THE BLOG
06/10/2013 08:02 am ET Updated Aug 10, 2013

1968: A Dirty Election During a Dirty War

This is the fourth of five exclusive excerpts from Conrad Black's new historical work, Flight of the Eagle: A Strategic History of the United States. Read the first excerpt here, part two here, and part three here.

[Richard] Nixon had a heavy lead at the start of the 1968 election campaign, but [Hubert] Humphrey ran a plucky race and gradually the antiwar left rallied to him, while the [Lyndon] Johnson Democrats, led by the president himself, stuck with Humphrey out of loyalty. As the race narrowed in the polls, the third-party vote for [George] Wallace began to diminish, as third-party votes in the U.S. usually do. With the election very close coming into the last week, Johnson and Nixon, two of the toughest and least scrupulous political leaders in the country's history, resorted to new levels of electoral skullduggery.

Nixon throughout the campaign had largely dodged the Vietnam issue by saying, "I have a plan," often patting his suit breast pocket as if it held the plan, and purporting to observe a moratorium on political discussion of Vietnam because the North Vietnamese and the Viet Cong had followed the advice of the Russians and were "negotiating" in Paris with the Americans. In fact, they were just arguing about the shape of a table, as the South Vietnamese refused to negotiate with the Viet Cong.

Nixon assumed all through the campaign that Johnson would try to pull it out for Humphrey by fabricating some peace breakthrough at the end. And some officials of the Nixon campaign, especially Anna Chennault, the widow of Chiang Kai-shek's friend and commander of the Flying Tigers air support group in China during the war, were friendly with the South Vietnamese ambassador in Washington and with President Thieu himself.

Johnson was tapping the telephones of the embassy of his South Vietnamese ally, as well as of Nixon and his senior campaign officials, and even of his own vice president and his party's candidate, Humphrey. He was trying to get evidence of someone illegally conducting foreign policy (the Logan Act), but the Republicans steered clear of that.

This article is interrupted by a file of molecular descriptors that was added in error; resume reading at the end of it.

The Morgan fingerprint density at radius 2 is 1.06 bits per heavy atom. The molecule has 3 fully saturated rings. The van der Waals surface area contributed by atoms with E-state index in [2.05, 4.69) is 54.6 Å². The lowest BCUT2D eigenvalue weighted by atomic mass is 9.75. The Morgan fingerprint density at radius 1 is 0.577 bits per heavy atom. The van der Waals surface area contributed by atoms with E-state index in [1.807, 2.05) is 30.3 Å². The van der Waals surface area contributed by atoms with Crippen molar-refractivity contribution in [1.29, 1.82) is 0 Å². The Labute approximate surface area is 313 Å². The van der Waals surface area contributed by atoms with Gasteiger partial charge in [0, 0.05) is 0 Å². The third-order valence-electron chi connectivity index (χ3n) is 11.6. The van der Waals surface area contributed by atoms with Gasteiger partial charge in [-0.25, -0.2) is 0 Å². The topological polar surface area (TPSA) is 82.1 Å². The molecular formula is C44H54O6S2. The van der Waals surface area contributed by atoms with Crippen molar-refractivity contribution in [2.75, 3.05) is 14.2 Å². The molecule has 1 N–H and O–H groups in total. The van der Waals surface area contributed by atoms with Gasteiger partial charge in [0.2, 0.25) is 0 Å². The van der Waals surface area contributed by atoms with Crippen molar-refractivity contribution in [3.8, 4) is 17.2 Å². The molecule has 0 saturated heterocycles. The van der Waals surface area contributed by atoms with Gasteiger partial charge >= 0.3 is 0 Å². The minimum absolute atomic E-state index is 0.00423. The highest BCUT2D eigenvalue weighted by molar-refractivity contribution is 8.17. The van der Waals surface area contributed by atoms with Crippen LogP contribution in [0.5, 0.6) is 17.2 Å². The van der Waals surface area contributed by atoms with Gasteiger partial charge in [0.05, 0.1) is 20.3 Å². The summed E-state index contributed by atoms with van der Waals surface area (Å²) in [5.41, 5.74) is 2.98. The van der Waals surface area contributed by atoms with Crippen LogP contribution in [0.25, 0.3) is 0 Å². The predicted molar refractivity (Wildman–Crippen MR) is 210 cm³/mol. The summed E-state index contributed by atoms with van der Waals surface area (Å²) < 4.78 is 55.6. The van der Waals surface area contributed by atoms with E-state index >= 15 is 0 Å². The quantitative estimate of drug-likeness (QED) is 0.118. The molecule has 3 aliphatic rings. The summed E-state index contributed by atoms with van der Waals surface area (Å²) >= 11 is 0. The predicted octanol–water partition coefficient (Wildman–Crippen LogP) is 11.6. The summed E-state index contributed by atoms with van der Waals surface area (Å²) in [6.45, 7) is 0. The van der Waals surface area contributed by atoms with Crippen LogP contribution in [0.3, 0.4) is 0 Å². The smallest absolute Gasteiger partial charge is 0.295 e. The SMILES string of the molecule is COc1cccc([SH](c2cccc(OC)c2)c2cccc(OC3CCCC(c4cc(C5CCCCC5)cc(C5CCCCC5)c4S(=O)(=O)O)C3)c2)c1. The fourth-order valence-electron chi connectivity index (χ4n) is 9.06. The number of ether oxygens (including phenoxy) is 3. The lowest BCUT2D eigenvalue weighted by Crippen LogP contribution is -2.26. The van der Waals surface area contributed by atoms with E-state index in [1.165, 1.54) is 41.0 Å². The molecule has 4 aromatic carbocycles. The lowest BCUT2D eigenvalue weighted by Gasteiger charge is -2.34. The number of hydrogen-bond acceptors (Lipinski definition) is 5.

Finally, on October 30, just six days before the election, time ran out and Johnson went on television to announce the long-awaited, providentially timed and completely spurious breakthrough. Thieu had consistently refused to attend any such talks and didn't need Nixon to tell him that his government had a better chance with the Republicans than the Democrats. So Johnson said that the North Vietnamese had agreed to respect the DMZ (not a huge concession, since almost all their supplies came down the Ho Chi Minh Trail through Laos or through the port of Sihanoukville and the jungles of Cambodia anyway), and that they would not attack South Vietnamese cities. Johnson delicately said that the Viet Cong and South Vietnamese were "free" to attend.

Thieu cracked this farce wide open on November 2 by stating that he would not be a party to such an attempted sellout. Nixon announced yet another "personal moratorium" on Vietnam campaigning but had his campaign co-manager, the lieutenant governor of California, Robert Finch, issue a statement that he was "surprised" that Thieu was not in place -- i.e., that it was just an election stunt. Nixon interrupted his personal moratorium on November 3 to say that he personally didn't question Johnson's good faith, but that Finch had every right to consider the president's action a political trumpery if he wished.

Johnson took to referring to Finch as "Fink," as if he didn't know what his name was, and on election eve, as Nixon and Humphrey were on competing nationwide telethons, Nixon referred to the latest intelligence showing increased North Vietnamese infiltration (a complete falsehood).

There were no serious voting irregularities, unlike 1960, when Kennedy probably stole the election, or 1876, when Hayes certainly did when a deadlock was broken by a congressional commission. But in electoral mores, Johnson, on behalf of the unoffending Humphrey, and Nixon, had scraped the barrel. In a tragic time, with 400 conscripted servicemen dying every week and violence all over the country, the sacred privilege of the ballot was exercised at the end of a spectacularly reprehensible effort to manipulate the election.

Johnson had been more egregious than Nixon, and Nixon's desire not to be robbed again is understandable, but it was an outrageous burlesque of popular consultation. Nixon won, 31.77 million votes to 31.27 million for Humphrey and 9.9 million for Wallace, or 43.4 percent to 42.7 percent to 13.5 percent, and 391 electoral votes to 191 for Humphrey and 46 for Wallace.

Excerpted from Flight of the Eagle. Copyright © 2013 Conrad Black Capital Corporation. Published by Signal, an imprint of the McClelland & Stewart Doubleday Canada Publishing Group, which is a division of Random House of Canada Limited. Reproduced by arrangement with the Publisher. All rights reserved.

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